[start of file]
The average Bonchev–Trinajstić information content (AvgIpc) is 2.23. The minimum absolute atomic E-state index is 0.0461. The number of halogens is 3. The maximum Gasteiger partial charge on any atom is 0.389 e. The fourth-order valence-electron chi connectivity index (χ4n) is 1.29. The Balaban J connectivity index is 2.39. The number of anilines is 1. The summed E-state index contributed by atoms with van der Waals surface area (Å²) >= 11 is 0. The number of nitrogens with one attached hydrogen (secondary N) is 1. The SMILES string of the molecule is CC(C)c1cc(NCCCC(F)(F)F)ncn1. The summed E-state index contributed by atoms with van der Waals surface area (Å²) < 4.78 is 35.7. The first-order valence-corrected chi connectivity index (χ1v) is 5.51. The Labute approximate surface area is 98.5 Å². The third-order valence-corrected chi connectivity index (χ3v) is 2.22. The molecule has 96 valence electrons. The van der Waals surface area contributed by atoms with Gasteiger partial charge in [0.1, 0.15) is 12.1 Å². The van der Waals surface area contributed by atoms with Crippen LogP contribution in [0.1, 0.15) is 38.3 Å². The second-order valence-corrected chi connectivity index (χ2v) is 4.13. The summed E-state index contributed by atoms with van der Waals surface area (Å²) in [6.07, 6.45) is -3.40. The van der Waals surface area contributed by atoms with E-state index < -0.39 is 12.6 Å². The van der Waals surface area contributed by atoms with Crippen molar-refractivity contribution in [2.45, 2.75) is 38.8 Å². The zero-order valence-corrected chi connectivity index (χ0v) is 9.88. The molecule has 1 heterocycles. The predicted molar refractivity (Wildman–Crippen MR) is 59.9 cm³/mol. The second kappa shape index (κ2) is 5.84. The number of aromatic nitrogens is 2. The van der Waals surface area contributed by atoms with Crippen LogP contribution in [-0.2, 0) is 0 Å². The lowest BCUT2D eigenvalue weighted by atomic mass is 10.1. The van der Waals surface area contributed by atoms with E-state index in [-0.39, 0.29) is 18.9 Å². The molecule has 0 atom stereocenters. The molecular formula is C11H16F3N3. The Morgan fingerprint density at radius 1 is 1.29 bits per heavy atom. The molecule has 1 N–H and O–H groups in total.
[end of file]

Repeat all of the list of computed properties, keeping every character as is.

The average Bonchev–Trinajstić information content (AvgIpc) is 2.23. The minimum absolute atomic E-state index is 0.0461. The number of halogens is 3. The maximum Gasteiger partial charge on any atom is 0.389 e. The fourth-order valence-electron chi connectivity index (χ4n) is 1.29. The Balaban J connectivity index is 2.39. The number of anilines is 1. The summed E-state index contributed by atoms with van der Waals surface area (Å²) >= 11 is 0. The number of nitrogens with one attached hydrogen (secondary N) is 1. The SMILES string of the molecule is CC(C)c1cc(NCCCC(F)(F)F)ncn1. The summed E-state index contributed by atoms with van der Waals surface area (Å²) < 4.78 is 35.7. The first-order valence-corrected chi connectivity index (χ1v) is 5.51. The Labute approximate surface area is 98.5 Å². The third-order valence-corrected chi connectivity index (χ3v) is 2.22. The molecule has 96 valence electrons. The van der Waals surface area contributed by atoms with Gasteiger partial charge in [0.1, 0.15) is 12.1 Å². The van der Waals surface area contributed by atoms with Crippen LogP contribution in [0.1, 0.15) is 38.3 Å². The second-order valence-corrected chi connectivity index (χ2v) is 4.13. The summed E-state index contributed by atoms with van der Waals surface area (Å²) in [6.07, 6.45) is -3.40. The van der Waals surface area contributed by atoms with E-state index < -0.39 is 12.6 Å². The van der Waals surface area contributed by atoms with Crippen molar-refractivity contribution in [2.45, 2.75) is 38.8 Å². The zero-order valence-corrected chi connectivity index (χ0v) is 9.88. The molecule has 1 heterocycles. The predicted molar refractivity (Wildman–Crippen MR) is 59.9 cm³/mol. The second kappa shape index (κ2) is 5.84. The number of aromatic nitrogens is 2. The van der Waals surface area contributed by atoms with Crippen LogP contribution in [-0.2, 0) is 0 Å². The lowest BCUT2D eigenvalue weighted by atomic mass is 10.1. The van der Waals surface area contributed by atoms with E-state index in [-0.39, 0.29) is 18.9 Å². The molecule has 0 atom stereocenters. The molecular formula is C11H16F3N3. The Morgan fingerprint density at radius 1 is 1.29 bits per heavy atom. The molecule has 1 N–H and O–H groups in total.